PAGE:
During the seventeenth century, the Protestant English epic found its most daring and original expression in Milton's two major epics, Paradise Lost (1667, 1674) and Paradise Regained (1671). In this chapter I examine the generic, political, and religious distinctiveness of the Protestant English epic, especially as it culminated in Milton's epic poems published during the Restoration. This was a period of enormous political and religious hostility and uncertainty for Dissenters like Milton, 'fall'n on evil days' and anxious that his might be 'an age too late' to raise the 'name' of epic to new heights (PL 7.25, 9.44-5). In discussing Milton's Paradise Lost and Paradise Regained and the striking ways in which Milton as visionary poet revises and subverts the epic tradition, I will concentrate on what makes them especially distinctive radical Protestant epics. Although Milton's spiritual epics, with their expansive and highly nuanced handling of biblical materials, remain at the centre of this discussion, Lucy Hutchinson's Order and Disorder, another notable biblical epic by a Dissenter committed to republican causes and initially published anonymously in 1679, deserves special attention as well: the first English Protestant epic by a female author, it is only now beginning to receive critical assessment.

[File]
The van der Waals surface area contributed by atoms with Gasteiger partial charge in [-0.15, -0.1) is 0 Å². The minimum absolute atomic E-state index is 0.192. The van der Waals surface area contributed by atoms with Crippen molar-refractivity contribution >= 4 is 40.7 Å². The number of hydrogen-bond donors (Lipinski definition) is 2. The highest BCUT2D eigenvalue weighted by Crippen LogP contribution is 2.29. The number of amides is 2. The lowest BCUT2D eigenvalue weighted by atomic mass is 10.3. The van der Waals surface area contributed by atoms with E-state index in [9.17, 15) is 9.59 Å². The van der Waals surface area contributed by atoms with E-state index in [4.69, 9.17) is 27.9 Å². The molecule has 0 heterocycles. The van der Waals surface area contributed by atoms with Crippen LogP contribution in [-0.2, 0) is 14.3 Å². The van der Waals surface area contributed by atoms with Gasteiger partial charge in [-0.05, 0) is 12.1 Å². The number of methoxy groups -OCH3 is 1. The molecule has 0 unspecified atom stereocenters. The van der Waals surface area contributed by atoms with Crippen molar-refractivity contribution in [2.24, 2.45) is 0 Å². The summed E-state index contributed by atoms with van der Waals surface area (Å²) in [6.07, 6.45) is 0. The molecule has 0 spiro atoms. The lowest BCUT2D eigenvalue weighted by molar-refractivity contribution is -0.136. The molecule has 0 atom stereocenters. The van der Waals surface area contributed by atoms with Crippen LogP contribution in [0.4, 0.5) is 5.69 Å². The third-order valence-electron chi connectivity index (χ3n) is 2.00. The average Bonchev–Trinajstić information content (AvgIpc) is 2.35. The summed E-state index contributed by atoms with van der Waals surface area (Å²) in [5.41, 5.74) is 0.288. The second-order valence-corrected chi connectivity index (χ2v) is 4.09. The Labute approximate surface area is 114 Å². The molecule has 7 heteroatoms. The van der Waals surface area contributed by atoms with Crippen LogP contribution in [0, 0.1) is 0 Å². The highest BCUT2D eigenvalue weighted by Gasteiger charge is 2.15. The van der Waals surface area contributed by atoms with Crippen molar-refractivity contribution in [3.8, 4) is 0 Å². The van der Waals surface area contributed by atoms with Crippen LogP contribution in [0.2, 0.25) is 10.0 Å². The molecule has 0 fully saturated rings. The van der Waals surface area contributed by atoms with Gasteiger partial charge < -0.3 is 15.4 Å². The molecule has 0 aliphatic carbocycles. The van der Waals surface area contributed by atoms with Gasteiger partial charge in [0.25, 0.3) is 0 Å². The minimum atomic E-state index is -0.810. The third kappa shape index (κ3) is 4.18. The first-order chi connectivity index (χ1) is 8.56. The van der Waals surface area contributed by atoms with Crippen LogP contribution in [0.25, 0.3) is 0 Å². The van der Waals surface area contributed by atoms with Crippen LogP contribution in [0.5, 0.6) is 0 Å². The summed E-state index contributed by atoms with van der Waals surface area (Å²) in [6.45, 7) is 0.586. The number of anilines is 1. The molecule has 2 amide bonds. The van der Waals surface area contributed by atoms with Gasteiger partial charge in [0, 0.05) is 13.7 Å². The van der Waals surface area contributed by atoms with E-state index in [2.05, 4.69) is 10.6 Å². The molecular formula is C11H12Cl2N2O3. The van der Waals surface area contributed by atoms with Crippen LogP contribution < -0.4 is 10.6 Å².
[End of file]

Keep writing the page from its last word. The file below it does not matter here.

All Science Journal Classification (ASJC) codes
- General Arts and Humanities